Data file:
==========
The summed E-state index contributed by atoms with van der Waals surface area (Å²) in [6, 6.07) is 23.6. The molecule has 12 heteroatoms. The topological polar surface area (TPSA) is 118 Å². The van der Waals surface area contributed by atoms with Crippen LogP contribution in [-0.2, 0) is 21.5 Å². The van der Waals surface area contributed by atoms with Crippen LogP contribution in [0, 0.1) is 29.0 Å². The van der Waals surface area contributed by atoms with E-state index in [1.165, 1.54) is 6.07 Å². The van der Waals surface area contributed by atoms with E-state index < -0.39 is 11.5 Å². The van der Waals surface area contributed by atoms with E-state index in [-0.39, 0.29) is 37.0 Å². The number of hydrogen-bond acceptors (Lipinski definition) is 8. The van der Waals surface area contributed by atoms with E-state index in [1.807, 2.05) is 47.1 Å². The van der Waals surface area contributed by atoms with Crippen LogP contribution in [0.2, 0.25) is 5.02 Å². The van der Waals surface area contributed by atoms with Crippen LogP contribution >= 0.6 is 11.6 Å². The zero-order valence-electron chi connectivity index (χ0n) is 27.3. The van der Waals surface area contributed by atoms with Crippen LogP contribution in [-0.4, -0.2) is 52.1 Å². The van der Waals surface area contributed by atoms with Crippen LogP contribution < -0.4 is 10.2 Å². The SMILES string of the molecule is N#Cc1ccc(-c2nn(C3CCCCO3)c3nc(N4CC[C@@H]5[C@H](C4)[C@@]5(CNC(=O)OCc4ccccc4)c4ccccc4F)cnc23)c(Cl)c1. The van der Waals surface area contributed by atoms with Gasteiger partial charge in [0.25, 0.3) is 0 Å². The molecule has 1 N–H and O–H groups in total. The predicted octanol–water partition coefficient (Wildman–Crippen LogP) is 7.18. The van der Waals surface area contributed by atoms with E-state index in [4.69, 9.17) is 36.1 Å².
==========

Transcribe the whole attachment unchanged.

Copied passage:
The summed E-state index contributed by atoms with van der Waals surface area (Å²) in [6, 6.07) is 23.6. The molecule has 12 heteroatoms. The topological polar surface area (TPSA) is 118 Å². The van der Waals surface area contributed by atoms with Crippen LogP contribution in [-0.2, 0) is 21.5 Å². The van der Waals surface area contributed by atoms with Crippen LogP contribution in [0, 0.1) is 29.0 Å². The van der Waals surface area contributed by atoms with E-state index in [1.165, 1.54) is 6.07 Å². The van der Waals surface area contributed by atoms with E-state index < -0.39 is 11.5 Å². The van der Waals surface area contributed by atoms with E-state index in [-0.39, 0.29) is 37.0 Å². The number of hydrogen-bond acceptors (Lipinski definition) is 8. The van der Waals surface area contributed by atoms with E-state index in [1.807, 2.05) is 47.1 Å². The van der Waals surface area contributed by atoms with Crippen LogP contribution in [0.2, 0.25) is 5.02 Å². The van der Waals surface area contributed by atoms with Crippen LogP contribution >= 0.6 is 11.6 Å². The zero-order valence-electron chi connectivity index (χ0n) is 27.3. The van der Waals surface area contributed by atoms with Crippen LogP contribution in [-0.4, -0.2) is 52.1 Å². The van der Waals surface area contributed by atoms with Crippen LogP contribution < -0.4 is 10.2 Å². The SMILES string of the molecule is N#Cc1ccc(-c2nn(C3CCCCO3)c3nc(N4CC[C@@H]5[C@H](C4)[C@@]5(CNC(=O)OCc4ccccc4)c4ccccc4F)cnc23)c(Cl)c1. The van der Waals surface area contributed by atoms with Gasteiger partial charge in [0.25, 0.3) is 0 Å². The molecule has 1 N–H and O–H groups in total. The predicted octanol–water partition coefficient (Wildman–Crippen LogP) is 7.18. The van der Waals surface area contributed by atoms with E-state index in [4.69, 9.17) is 36.1 Å².